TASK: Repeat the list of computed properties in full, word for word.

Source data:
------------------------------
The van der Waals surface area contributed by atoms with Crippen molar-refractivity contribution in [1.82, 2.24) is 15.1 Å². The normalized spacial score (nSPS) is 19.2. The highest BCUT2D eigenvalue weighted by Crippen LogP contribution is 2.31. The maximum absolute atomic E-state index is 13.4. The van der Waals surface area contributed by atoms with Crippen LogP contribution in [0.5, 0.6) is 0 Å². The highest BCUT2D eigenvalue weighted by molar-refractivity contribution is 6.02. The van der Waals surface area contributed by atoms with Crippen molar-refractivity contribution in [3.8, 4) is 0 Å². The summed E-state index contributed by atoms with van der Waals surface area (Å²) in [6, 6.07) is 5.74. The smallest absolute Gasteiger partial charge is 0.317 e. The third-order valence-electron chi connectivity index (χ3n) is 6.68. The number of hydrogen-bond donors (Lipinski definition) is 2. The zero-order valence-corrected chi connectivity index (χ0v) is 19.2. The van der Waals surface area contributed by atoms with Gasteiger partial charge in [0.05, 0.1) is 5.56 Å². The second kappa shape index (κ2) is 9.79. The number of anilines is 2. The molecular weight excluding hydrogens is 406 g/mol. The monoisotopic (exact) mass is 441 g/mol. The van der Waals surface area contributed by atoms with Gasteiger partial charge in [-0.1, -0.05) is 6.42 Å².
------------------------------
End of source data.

The van der Waals surface area contributed by atoms with Crippen molar-refractivity contribution in [1.82, 2.24) is 15.1 Å². The normalized spacial score (nSPS) is 19.2. The highest BCUT2D eigenvalue weighted by Crippen LogP contribution is 2.31. The maximum absolute atomic E-state index is 13.4. The van der Waals surface area contributed by atoms with Crippen LogP contribution in [0.5, 0.6) is 0 Å². The highest BCUT2D eigenvalue weighted by molar-refractivity contribution is 6.02. The van der Waals surface area contributed by atoms with Crippen molar-refractivity contribution in [3.8, 4) is 0 Å². The summed E-state index contributed by atoms with van der Waals surface area (Å²) in [6, 6.07) is 5.74. The smallest absolute Gasteiger partial charge is 0.317 e. The third-order valence-electron chi connectivity index (χ3n) is 6.68. The number of hydrogen-bond donors (Lipinski definition) is 2. The zero-order valence-corrected chi connectivity index (χ0v) is 19.2. The van der Waals surface area contributed by atoms with Gasteiger partial charge in [0.05, 0.1) is 5.56 Å². The second kappa shape index (κ2) is 9.79. The number of anilines is 2. The molecular weight excluding hydrogens is 406 g/mol. The monoisotopic (exact) mass is 441 g/mol. The van der Waals surface area contributed by atoms with Gasteiger partial charge in [-0.1, -0.05) is 6.42 Å².